It’s striking to review the breadth of this innovation. Police in New Delhi recently trialed facial recognition technology and identified almost 3,000 missing children in four days. Historians in the United States have used the technology to identify the portraits of unknown soldiers in Civil War photographs taken in the 1860s. Researchers successfully used facial recognition software to diagnose a rare, genetic disease in Africans, Asians and Latin Americans. And in October, the National Australia Bank designed a proof of concept to enable customers to withdraw money from an Automatic Teller Machine using facial recognition and a PIN.

Microsoft is one of several companies playing a leading role in developing facial recognition technology.  We’re working with customers around the world, while acting aggressively on industry-leading efforts to improve the capability of this technology to recognize faces with a range of ages and skin tones. Just last month, a new evaluation conducted by the National Institute of Standards and Technology, or NIST, verified the progress we’ve made in developing facial recognition technology that now ranks in the top tier across the IT sector. The algorithms Microsoft submitted to that evaluation were consistently ranked as the most accurate or nearly the most accurate of 127 algorithms tested.  We believe in the future of facial recognition technology and the positive role it can play.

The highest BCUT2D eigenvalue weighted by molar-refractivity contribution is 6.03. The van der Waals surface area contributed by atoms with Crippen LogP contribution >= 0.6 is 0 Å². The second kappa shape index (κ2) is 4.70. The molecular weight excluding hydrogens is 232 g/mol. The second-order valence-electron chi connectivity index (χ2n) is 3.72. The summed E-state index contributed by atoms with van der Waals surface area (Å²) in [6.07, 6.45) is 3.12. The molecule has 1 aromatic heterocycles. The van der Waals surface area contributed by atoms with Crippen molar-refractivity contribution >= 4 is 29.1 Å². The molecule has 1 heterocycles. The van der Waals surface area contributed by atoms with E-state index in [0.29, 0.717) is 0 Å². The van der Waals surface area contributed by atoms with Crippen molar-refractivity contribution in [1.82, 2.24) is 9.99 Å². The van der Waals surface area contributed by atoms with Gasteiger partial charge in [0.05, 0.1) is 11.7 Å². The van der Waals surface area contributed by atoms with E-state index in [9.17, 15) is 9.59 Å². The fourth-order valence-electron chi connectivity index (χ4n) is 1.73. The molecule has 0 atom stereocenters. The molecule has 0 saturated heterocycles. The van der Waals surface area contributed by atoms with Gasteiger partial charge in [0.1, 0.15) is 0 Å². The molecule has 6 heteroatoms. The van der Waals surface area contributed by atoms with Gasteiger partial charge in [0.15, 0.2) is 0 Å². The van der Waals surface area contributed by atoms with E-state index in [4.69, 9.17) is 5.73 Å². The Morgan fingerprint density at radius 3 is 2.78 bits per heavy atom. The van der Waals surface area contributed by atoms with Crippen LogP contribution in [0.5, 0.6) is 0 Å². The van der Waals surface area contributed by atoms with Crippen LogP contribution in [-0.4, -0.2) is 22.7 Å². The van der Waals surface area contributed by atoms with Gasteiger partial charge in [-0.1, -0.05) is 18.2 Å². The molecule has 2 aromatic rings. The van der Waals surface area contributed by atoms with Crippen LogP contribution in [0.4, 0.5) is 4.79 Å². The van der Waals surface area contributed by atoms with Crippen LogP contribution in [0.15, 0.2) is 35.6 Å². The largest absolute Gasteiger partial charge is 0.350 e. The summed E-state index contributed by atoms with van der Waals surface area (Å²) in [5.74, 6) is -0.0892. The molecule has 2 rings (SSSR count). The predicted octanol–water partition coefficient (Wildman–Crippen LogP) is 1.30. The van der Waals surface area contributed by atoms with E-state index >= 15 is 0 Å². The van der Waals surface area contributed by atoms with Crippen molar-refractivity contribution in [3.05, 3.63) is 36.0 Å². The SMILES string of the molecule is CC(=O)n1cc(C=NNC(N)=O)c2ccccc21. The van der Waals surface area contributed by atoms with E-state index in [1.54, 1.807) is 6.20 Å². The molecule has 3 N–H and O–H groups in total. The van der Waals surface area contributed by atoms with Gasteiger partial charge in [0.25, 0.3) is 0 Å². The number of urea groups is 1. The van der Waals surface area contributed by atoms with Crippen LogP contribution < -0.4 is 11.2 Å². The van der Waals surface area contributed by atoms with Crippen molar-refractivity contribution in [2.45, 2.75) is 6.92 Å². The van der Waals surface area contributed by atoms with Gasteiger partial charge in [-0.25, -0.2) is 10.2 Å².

Problems that need to be addressed

At the same time, we need to be clear-eyed about the risks and potential for abuse. As we’ve continued to assess where this technology is heading, we believe there are three problems that governments need to address.

First, especially in its current state of development, certain uses of facial recognition technology increase the risk of decisions and, more generally, outcomes that are biased and, in some cases, in violation of laws prohibiting discrimination.

Second, the widespread use of this technology can lead to new intrusions into people’s privacy.

And third, the use of facial recognition technology by a government for mass surveillance can encroach on democratic freedoms.

We believe all three of these problems should be addressed through legislation, as described below.

Addressing bias and discrimination

First, especially in the current state of development, certain uses of facial recognition technology increase the risk of decisions, outcomes and experiences that are biased and even in violation of discrimination laws. Recent research has demonstrated, for example, that some facial recognition technologies have encountered higher error rates when seeking to determine the gender of women and people of color. This makes it especially important that Microsoft and other tech companies continue the work needed to identify and reduce these errors and improve the accuracy and quality of facial recognition tools and services. This work is underway, and we’re making important progress. It’s equally critical that we work with customers closely to ensure that facial recognition services are deployed properly in ways that will reduce these risks. Over time, we believe that well-functioning market forces can encourage the technology innovation that is needed.